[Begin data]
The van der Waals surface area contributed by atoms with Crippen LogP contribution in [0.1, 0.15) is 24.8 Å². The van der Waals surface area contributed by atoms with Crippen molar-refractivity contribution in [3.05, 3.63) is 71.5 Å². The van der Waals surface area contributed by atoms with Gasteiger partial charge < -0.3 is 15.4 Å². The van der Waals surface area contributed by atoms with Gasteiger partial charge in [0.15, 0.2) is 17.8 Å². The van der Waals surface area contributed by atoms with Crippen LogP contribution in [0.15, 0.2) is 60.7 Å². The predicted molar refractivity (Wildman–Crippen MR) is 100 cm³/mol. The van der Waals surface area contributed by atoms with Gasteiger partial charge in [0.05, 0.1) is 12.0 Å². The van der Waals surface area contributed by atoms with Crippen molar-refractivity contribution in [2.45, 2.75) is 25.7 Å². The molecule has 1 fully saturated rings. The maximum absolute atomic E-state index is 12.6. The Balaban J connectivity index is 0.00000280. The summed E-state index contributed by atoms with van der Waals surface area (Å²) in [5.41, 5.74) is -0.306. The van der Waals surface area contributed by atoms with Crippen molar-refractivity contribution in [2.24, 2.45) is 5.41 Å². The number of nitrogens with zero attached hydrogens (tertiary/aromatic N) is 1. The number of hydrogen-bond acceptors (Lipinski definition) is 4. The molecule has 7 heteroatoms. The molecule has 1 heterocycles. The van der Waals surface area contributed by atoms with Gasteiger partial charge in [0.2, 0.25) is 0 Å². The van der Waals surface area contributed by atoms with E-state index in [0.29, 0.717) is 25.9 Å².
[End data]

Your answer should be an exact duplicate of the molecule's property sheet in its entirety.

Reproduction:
The van der Waals surface area contributed by atoms with Crippen LogP contribution in [0.1, 0.15) is 24.8 Å². The van der Waals surface area contributed by atoms with Crippen molar-refractivity contribution in [3.05, 3.63) is 71.5 Å². The van der Waals surface area contributed by atoms with Gasteiger partial charge < -0.3 is 15.4 Å². The van der Waals surface area contributed by atoms with Gasteiger partial charge in [0.15, 0.2) is 17.8 Å². The van der Waals surface area contributed by atoms with Crippen LogP contribution in [0.15, 0.2) is 60.7 Å². The predicted molar refractivity (Wildman–Crippen MR) is 100 cm³/mol. The van der Waals surface area contributed by atoms with Gasteiger partial charge in [0.05, 0.1) is 12.0 Å². The van der Waals surface area contributed by atoms with Crippen molar-refractivity contribution in [2.45, 2.75) is 25.7 Å². The molecule has 1 fully saturated rings. The maximum absolute atomic E-state index is 12.6. The Balaban J connectivity index is 0.00000280. The summed E-state index contributed by atoms with van der Waals surface area (Å²) in [5.41, 5.74) is -0.306. The van der Waals surface area contributed by atoms with Crippen molar-refractivity contribution in [2.24, 2.45) is 5.41 Å². The number of nitrogens with zero attached hydrogens (tertiary/aromatic N) is 1. The number of hydrogen-bond acceptors (Lipinski definition) is 4. The molecule has 7 heteroatoms. The molecule has 1 heterocycles. The van der Waals surface area contributed by atoms with Gasteiger partial charge in [0.2, 0.25) is 0 Å². The van der Waals surface area contributed by atoms with E-state index in [0.29, 0.717) is 25.9 Å².